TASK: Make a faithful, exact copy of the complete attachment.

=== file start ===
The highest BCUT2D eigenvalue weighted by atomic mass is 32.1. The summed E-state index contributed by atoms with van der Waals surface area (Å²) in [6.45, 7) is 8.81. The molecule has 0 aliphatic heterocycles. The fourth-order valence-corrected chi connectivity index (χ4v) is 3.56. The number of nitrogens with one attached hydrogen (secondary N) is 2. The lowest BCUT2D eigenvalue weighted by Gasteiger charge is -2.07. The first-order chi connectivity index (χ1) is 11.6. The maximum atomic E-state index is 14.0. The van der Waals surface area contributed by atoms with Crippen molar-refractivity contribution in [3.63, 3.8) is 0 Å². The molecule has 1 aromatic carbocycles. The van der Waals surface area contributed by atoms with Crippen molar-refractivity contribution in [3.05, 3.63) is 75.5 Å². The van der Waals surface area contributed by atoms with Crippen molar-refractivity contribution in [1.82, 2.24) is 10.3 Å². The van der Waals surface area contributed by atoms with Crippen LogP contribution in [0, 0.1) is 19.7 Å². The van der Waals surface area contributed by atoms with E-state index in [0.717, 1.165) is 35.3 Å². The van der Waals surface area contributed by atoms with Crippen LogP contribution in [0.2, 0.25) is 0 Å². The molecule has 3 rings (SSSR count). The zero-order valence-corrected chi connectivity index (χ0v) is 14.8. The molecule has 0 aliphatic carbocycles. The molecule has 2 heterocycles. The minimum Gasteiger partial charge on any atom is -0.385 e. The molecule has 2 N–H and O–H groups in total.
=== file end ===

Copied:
The highest BCUT2D eigenvalue weighted by atomic mass is 32.1. The summed E-state index contributed by atoms with van der Waals surface area (Å²) in [6.45, 7) is 8.81. The molecule has 0 aliphatic heterocycles. The fourth-order valence-corrected chi connectivity index (χ4v) is 3.56. The number of nitrogens with one attached hydrogen (secondary N) is 2. The lowest BCUT2D eigenvalue weighted by Gasteiger charge is -2.07. The first-order chi connectivity index (χ1) is 11.6. The maximum atomic E-state index is 14.0. The van der Waals surface area contributed by atoms with Crippen molar-refractivity contribution in [3.63, 3.8) is 0 Å². The molecule has 1 aromatic carbocycles. The van der Waals surface area contributed by atoms with Crippen molar-refractivity contribution in [3.05, 3.63) is 75.5 Å². The van der Waals surface area contributed by atoms with Crippen molar-refractivity contribution in [1.82, 2.24) is 10.3 Å². The van der Waals surface area contributed by atoms with Crippen LogP contribution in [0, 0.1) is 19.7 Å². The van der Waals surface area contributed by atoms with E-state index in [0.717, 1.165) is 35.3 Å². The van der Waals surface area contributed by atoms with Crippen LogP contribution in [0.2, 0.25) is 0 Å². The molecule has 3 rings (SSSR count). The zero-order valence-corrected chi connectivity index (χ0v) is 14.8. The molecule has 0 aliphatic carbocycles. The molecule has 2 heterocycles. The minimum Gasteiger partial charge on any atom is -0.385 e. The molecule has 2 N–H and O–H groups in total.